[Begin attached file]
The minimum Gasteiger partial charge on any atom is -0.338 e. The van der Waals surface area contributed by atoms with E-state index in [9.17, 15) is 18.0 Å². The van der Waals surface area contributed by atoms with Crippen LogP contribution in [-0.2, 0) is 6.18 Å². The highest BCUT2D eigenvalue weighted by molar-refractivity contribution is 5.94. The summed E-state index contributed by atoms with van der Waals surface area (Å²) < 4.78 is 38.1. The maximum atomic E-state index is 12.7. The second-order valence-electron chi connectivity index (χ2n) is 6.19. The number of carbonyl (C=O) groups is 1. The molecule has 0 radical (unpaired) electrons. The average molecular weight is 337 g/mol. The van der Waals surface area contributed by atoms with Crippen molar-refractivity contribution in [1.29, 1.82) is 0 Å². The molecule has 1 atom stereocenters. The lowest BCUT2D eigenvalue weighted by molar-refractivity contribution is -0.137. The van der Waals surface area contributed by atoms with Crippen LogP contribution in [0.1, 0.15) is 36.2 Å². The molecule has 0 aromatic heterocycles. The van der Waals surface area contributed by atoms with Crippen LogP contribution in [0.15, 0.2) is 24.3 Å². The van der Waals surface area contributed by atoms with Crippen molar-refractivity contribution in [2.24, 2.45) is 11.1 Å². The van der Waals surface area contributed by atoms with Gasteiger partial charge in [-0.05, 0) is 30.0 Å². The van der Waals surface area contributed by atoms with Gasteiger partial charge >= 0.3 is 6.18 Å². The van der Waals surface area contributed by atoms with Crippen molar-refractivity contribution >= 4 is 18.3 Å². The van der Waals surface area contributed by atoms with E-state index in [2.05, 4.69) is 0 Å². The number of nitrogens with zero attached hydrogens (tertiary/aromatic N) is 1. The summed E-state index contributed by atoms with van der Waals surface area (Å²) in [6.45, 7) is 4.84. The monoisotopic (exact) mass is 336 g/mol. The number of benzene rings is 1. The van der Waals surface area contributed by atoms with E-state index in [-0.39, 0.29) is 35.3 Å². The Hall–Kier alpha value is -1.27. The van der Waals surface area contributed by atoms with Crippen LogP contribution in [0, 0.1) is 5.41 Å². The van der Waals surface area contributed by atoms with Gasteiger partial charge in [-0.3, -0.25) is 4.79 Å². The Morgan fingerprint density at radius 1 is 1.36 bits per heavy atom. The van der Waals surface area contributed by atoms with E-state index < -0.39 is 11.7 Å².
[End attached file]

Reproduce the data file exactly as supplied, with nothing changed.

The minimum Gasteiger partial charge on any atom is -0.338 e. The van der Waals surface area contributed by atoms with E-state index in [9.17, 15) is 18.0 Å². The van der Waals surface area contributed by atoms with Crippen LogP contribution in [-0.2, 0) is 6.18 Å². The highest BCUT2D eigenvalue weighted by molar-refractivity contribution is 5.94. The summed E-state index contributed by atoms with van der Waals surface area (Å²) < 4.78 is 38.1. The maximum atomic E-state index is 12.7. The second-order valence-electron chi connectivity index (χ2n) is 6.19. The number of carbonyl (C=O) groups is 1. The molecule has 0 radical (unpaired) electrons. The average molecular weight is 337 g/mol. The van der Waals surface area contributed by atoms with Crippen molar-refractivity contribution in [1.29, 1.82) is 0 Å². The molecule has 1 atom stereocenters. The lowest BCUT2D eigenvalue weighted by molar-refractivity contribution is -0.137. The van der Waals surface area contributed by atoms with Crippen LogP contribution in [0.1, 0.15) is 36.2 Å². The molecule has 0 aromatic heterocycles. The van der Waals surface area contributed by atoms with Crippen LogP contribution in [0.15, 0.2) is 24.3 Å². The van der Waals surface area contributed by atoms with Crippen molar-refractivity contribution in [2.24, 2.45) is 11.1 Å². The van der Waals surface area contributed by atoms with Gasteiger partial charge in [-0.05, 0) is 30.0 Å². The van der Waals surface area contributed by atoms with Gasteiger partial charge >= 0.3 is 6.18 Å². The van der Waals surface area contributed by atoms with Crippen molar-refractivity contribution >= 4 is 18.3 Å². The van der Waals surface area contributed by atoms with E-state index in [2.05, 4.69) is 0 Å². The number of nitrogens with zero attached hydrogens (tertiary/aromatic N) is 1. The summed E-state index contributed by atoms with van der Waals surface area (Å²) in [6.45, 7) is 4.84. The monoisotopic (exact) mass is 336 g/mol. The number of benzene rings is 1. The van der Waals surface area contributed by atoms with E-state index in [-0.39, 0.29) is 35.3 Å². The Hall–Kier alpha value is -1.27. The van der Waals surface area contributed by atoms with Crippen LogP contribution in [0, 0.1) is 5.41 Å². The van der Waals surface area contributed by atoms with Gasteiger partial charge in [-0.3, -0.25) is 4.79 Å². The Morgan fingerprint density at radius 1 is 1.36 bits per heavy atom. The van der Waals surface area contributed by atoms with E-state index < -0.39 is 11.7 Å².